A 120km link between Peninsula Malaysia and Sumatra Island, Indonesia crossing one of the world’s busiest shipping lanes is set to be developed according to a Malaysian official.
Marcus Hand | Sep 12, 2022
The link would connect Telok Gong in Masjid Tanah, Melaka, with Dumai in Sumatrae either via a bridge or a tunnel, Malaysian news agency Bernama reported.
Melaka Investment, Industry, Entrepreneur Development and Cooperatives Committee chairman Ab Rauf Yusoh said the proposed development, which would involve the construction of a tunnel or bridge, taking some 20 years to complete.
“The proposal on the project has been submitted by the private sector and both countries have in principle agreed to a detailed study on the matter,” he said.
“On the part of the state government, we have brought all government agencies to visit the area where the proposed new route will be built yesterday,” he told reporters after an interview on a Melaka radio station last Thursday.
He said it would be built using the “One belt, one road” concept, although there was no mention of Chinese involvement in the project.
Ab Rauf said the link would have a major impact on the economic development of both Malaysia and Indonesia. Social media posts, however, questioned where the traffic would come from for such a link.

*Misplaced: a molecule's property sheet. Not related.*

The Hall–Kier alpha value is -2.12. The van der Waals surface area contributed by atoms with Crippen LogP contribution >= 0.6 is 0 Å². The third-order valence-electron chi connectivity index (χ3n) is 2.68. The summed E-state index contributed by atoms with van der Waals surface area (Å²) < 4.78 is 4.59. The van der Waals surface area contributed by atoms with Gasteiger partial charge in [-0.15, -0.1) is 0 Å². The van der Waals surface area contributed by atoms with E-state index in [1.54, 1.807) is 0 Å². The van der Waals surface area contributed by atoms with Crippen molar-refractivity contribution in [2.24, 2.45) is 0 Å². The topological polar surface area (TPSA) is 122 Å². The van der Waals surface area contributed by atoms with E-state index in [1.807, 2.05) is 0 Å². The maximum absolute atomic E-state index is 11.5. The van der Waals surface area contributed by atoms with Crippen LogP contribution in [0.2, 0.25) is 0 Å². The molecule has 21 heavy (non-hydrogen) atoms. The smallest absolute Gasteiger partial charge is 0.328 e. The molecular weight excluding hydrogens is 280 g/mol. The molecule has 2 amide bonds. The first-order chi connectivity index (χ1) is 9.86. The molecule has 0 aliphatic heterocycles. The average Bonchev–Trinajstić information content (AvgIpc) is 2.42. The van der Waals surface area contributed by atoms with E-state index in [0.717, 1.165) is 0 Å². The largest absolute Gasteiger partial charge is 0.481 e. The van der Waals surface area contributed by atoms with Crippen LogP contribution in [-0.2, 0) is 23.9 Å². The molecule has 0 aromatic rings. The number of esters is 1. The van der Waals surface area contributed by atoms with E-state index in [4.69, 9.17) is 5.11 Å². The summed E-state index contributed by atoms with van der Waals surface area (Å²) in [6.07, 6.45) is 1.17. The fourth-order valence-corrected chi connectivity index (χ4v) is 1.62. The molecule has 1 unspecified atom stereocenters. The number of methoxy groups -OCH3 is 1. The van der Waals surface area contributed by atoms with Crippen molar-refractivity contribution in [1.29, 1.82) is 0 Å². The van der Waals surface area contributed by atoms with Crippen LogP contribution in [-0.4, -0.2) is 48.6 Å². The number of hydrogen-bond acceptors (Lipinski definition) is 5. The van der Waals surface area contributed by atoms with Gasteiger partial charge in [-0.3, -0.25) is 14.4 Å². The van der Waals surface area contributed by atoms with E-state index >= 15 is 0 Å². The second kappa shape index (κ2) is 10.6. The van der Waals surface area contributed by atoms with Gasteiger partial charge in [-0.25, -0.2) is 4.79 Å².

The proposed link would cross one of the world’s busiest shipping lanes and any bridge would need to allow sufficient air draught for some the world’s largest vessels both VLCCs and ultra-large containerships to pass. The Malacca Strait is the main shipping route linking Asia to Europe and the Middle East and sees around 100,000 vessels transits annually.
It is not the first time that link between Peninsula Malaysia and Sumatra, Indonesia has been proposed. In 2013 a 48-km bridge was reported to be at the feasibility study stage and with China’s Exim Bank lined up to fund up to 85% of the estimated $14bn project.
The concept of a bridge over the Malacca Strait was first mooted in 1996 by then Malaysian Prime Minister Mahathir Mohamad when he met Indonesia’s President Suharto in Kuala Lumpur, but dropped from the radar with the onset of the Asian economic crisis a year later.
The project to build a bridge across the Straits of Malacca is reminiscent of another grand Southeast Asia infrastructure plan – the Kra Canal – cutting across the Isthmus of Kra in southern Thailand allowing ships sailing to and from Northeast Asia to bypass the Malacca and Singapore Straits.
It last resurfaced in 2015 with the reported signing of an MoU between Thailand and China, with the governments of both countries later denying involvement. The Kra Canal has been on the drawing board for nearly 400 years and has been periodically revived, although never reaching the stage of starting construction.
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